and he walked towards it to pluck off the figs. Finding none, he said, "No man eat fruit of thee hereafter forever." On the second morning,  the disciples, coming the same way, were astonished to find the fig-tree withered.
In what light is this fact to be regarded? Shall we see in it the immediate result of Christ's words; in fact, a miracle, as Matthew's statement appears to imply? All his other miracles were acts of love, acts of giving and creation; this would be a punitive and destroying miracle, falling, too, upon a natural object, to which no guilt could cling. It would certainly be at variance with all other peculiar operations of Christ, who came, in every respect, "not to destroy, but to fulfil." Shall we conceive that the coincidence with Christ's words was merely accidental -- a view which suits Mark's statement better than Matthew's? If so, we shall find it impossible to extract from Christ's words, twist them as we may, a sense worthy of him.
The proper medium is to be found in the symbolical meaning of the act. If the miracles generally have a symbolical import (and we have shown that in some it is particularly prominent), we have in this case one that is entirely symbolical. The fig-tree, rich in foliage, but destitute of fruit, represents the Jewish people, so abundant in outward shows of piety, but destitute of its reality. Their vital sap was squandered upon leaves. And as the fruitless tree, failing to realize the aim of its being, was destroyed; so the Theocratic nation, for the same reason, was to be overtaken, after long forbearance, by the judgments of God, and shut out from his kingdom.
The prophets were accustomed to convey both instructions and warnings by symbolical acts; and the purport of this act, as both warning and prediction, was precisely suited to the time. But to understand Christ's act aright, we must not conceive that he at once caused a sound tree to wither. This would not, as we have said, be in harmony with the general aim of his miracles; nor would it correspond to the idea which he designed to set vividly before the disciples. A sound tree, suddenly destroyed, would certainly be no fitting type Of the Jewish people. We must rather believe that the same cause which made the tree barren had already prepared the way for its destruction, and that Christ only hastened a crisis which had to come in the course of nature. In this view it would correspond precisely to the great event in the world's history which it was designed to prefigure: the moral character of the Jewish nation had long been fitting it for destruction; and the Divine government of the world only brought on the crisis.
It is true, no explanation on the part of Christ is added in the account of the event above related, although we may readily believe that the disciples were not so capable of apprehending his meaning, or so inclined to do it, as to stand in need of no explanation. But we find such an explanation in the parable of the barren fig-tree (Luke, xiii., 6-9), which evidently corresponds to the fact that we just unfolded. As the fact is wanting in Luke, and the parable in Matthew and Mark, we have additional reason to infer such a correspondence. We cannot conclude, with some, that the narrative of the fact was merely framed from an embodiment of the parable; nor that the fact itself, so definitely related, was purely ideal; but we find in the correspondence of the two an intimation that idea and history go here together; and that, according to the prevailing tendencies of the persons who transmitted the accounts, the one or the other was thrown into the back ground.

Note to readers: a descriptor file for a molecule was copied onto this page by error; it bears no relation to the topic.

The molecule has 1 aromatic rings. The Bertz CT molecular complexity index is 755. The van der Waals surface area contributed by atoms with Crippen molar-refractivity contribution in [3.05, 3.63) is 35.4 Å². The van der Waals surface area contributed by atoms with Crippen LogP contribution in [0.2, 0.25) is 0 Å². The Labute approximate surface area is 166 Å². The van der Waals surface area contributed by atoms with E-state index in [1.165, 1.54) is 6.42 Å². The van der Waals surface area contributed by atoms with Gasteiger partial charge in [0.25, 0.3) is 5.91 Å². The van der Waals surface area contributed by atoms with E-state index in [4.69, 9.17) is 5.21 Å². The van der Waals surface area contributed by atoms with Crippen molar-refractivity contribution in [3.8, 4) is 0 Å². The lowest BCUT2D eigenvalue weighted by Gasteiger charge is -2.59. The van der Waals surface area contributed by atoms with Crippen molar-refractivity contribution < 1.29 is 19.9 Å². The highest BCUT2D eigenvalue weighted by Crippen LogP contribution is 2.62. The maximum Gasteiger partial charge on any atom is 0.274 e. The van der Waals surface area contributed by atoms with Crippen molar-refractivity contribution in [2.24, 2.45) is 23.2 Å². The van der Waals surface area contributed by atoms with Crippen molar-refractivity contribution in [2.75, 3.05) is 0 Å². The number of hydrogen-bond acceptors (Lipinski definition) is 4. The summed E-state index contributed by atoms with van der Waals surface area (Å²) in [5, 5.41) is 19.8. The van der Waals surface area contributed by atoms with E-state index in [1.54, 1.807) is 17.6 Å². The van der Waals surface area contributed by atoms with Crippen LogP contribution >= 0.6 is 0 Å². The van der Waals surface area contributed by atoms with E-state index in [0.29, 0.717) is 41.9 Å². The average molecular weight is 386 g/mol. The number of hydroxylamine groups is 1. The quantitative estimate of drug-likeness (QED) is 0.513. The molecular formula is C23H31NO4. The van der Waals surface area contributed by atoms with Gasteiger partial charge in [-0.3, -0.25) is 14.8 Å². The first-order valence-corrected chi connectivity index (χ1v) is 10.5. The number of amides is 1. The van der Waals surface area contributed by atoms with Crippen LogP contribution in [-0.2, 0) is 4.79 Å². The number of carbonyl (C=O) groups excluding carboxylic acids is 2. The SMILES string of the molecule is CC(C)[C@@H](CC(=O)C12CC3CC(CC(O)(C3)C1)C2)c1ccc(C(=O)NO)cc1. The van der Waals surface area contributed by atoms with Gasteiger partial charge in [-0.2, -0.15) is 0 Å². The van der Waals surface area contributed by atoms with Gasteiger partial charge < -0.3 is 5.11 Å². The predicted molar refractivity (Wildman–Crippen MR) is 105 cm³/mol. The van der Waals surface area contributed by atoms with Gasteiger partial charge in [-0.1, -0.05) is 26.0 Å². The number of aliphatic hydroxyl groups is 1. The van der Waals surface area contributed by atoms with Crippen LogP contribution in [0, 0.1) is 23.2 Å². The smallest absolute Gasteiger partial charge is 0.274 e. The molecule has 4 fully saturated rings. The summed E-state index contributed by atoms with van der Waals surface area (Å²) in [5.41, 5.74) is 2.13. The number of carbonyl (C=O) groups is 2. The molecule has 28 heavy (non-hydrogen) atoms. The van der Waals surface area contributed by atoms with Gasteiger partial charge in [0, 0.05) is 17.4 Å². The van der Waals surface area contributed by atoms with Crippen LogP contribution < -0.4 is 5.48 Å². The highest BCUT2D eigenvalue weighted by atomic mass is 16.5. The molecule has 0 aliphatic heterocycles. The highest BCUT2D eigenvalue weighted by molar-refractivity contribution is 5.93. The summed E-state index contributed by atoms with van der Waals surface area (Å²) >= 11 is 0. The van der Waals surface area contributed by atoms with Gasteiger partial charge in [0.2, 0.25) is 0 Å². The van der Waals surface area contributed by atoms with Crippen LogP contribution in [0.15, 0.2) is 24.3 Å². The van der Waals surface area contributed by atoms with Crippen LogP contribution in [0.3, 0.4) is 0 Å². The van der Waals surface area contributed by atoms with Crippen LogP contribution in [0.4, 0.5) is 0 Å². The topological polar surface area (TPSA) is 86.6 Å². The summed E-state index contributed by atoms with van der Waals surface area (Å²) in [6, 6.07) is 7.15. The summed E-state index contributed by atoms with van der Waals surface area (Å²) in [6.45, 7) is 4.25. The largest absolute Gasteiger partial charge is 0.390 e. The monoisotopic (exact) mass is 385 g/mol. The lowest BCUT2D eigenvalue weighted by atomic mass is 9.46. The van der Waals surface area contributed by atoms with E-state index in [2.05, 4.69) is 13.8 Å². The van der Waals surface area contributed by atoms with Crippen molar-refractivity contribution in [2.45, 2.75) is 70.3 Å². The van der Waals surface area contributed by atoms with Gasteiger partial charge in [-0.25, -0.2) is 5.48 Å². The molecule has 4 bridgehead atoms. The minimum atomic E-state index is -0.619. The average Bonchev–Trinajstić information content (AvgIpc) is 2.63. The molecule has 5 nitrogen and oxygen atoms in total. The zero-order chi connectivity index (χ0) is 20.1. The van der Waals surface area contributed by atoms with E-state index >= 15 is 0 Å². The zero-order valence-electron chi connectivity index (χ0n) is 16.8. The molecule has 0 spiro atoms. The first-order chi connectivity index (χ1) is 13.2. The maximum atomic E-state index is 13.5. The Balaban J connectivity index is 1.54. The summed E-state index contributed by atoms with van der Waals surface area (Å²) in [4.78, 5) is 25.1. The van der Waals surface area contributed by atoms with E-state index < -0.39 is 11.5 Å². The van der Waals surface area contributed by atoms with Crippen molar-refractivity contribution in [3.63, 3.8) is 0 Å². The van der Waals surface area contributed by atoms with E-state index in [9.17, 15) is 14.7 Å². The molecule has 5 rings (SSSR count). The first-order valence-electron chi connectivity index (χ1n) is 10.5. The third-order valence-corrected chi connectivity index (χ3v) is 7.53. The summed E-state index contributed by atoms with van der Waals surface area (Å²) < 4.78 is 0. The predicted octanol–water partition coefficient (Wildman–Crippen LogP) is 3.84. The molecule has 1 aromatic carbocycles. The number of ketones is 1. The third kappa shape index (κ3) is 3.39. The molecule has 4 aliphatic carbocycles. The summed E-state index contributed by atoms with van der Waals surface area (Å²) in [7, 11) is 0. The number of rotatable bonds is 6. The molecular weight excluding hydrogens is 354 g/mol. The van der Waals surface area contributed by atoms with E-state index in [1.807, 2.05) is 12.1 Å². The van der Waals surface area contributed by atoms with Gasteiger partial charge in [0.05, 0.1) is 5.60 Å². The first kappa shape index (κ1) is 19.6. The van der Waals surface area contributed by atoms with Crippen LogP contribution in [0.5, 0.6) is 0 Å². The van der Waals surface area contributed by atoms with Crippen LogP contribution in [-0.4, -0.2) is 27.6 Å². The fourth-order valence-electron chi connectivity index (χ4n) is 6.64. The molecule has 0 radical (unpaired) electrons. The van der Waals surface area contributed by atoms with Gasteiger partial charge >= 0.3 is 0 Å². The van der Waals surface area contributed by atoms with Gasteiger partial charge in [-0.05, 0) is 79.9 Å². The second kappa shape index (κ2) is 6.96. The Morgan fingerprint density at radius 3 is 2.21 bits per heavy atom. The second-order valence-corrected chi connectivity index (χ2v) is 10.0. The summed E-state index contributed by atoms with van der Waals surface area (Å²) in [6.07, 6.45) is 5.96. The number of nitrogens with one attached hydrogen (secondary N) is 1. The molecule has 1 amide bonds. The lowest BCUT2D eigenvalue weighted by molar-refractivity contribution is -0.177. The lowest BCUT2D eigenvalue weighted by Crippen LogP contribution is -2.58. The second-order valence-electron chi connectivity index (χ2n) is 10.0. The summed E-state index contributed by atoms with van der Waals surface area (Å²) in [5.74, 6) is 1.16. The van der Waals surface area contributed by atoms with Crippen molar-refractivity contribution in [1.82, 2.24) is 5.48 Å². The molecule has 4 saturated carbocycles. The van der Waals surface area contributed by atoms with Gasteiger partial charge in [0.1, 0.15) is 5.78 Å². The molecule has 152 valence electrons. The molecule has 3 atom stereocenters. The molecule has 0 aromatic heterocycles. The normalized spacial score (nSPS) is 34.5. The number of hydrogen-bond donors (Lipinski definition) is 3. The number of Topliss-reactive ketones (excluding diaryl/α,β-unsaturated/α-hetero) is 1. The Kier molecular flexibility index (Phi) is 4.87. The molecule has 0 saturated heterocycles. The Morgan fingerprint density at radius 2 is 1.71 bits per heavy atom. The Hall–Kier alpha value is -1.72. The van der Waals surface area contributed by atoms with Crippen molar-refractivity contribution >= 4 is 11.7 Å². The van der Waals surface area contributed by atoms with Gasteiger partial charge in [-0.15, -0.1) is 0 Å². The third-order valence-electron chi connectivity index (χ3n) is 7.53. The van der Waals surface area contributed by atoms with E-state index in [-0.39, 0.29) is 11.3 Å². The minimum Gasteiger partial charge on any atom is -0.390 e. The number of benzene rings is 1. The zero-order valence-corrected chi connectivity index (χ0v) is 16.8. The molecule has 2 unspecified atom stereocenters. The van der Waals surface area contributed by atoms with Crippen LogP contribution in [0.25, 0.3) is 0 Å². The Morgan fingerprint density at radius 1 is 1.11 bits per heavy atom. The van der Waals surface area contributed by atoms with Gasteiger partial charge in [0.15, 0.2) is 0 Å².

It may be a question whether the words of Christ (Matt., xxi., 21; Mark, xi., 23) on the power of faith to "remove mountains" really belong in this connexion. Against it is the fact that the miracle proper was really subordinate, and that the faith of the disciples was to show its power in modes very different from that illustrated by the fact. But if the words are to be taken in this connexion, we must suppose that, after the attention of the disciples had been drawn to the subordinate feature (the withering of the tree), Christ made use of their astonishment for a purpose very important in this last period of his stay with them, viz., to incite them to act of themselves by the power of God; not to be so amazed at what He wrought with that power, but to remember that in communion with him they would be able to do the same, and even greater things. The sense of his words then would be: "You need not wonder at a result like this; the result was the least of it; you shall do still greater things by the power of God, if you only possess the great essential, Faith."
If we adopted this view, we should be disposed to consider Luke, xvii., 6, as the original form of Christ's language with regard to the fig-tree; and to suppose that in Matthew and Mark different expressions, conveying similar thoughts, had been blended together. Yet it cannot be asserted that the view itself is altogether well supported. Perhaps it may have been the case that the original form of Christ's words in explanation of the miracle was lost; its symbolical import, which is really its chief import, was made subordinate to the miracle itself; and another expression of Christ, better adapted to this conception of the fact, was brought into connexion with it.
 See article "Feige," in Winer's Realwörterbuch. The remark in Mark, xi., 13, "The time of figs was not yet," presents a difficulty; the whole significance of the narrative lies in the fact that the tree might be expected to bear fruit, but was destitute of it.  I follow here Mark's statement, which seems to me to be the most original in this particular.
 I follow here Mark's statement, which seems to me to be the most original in this particular.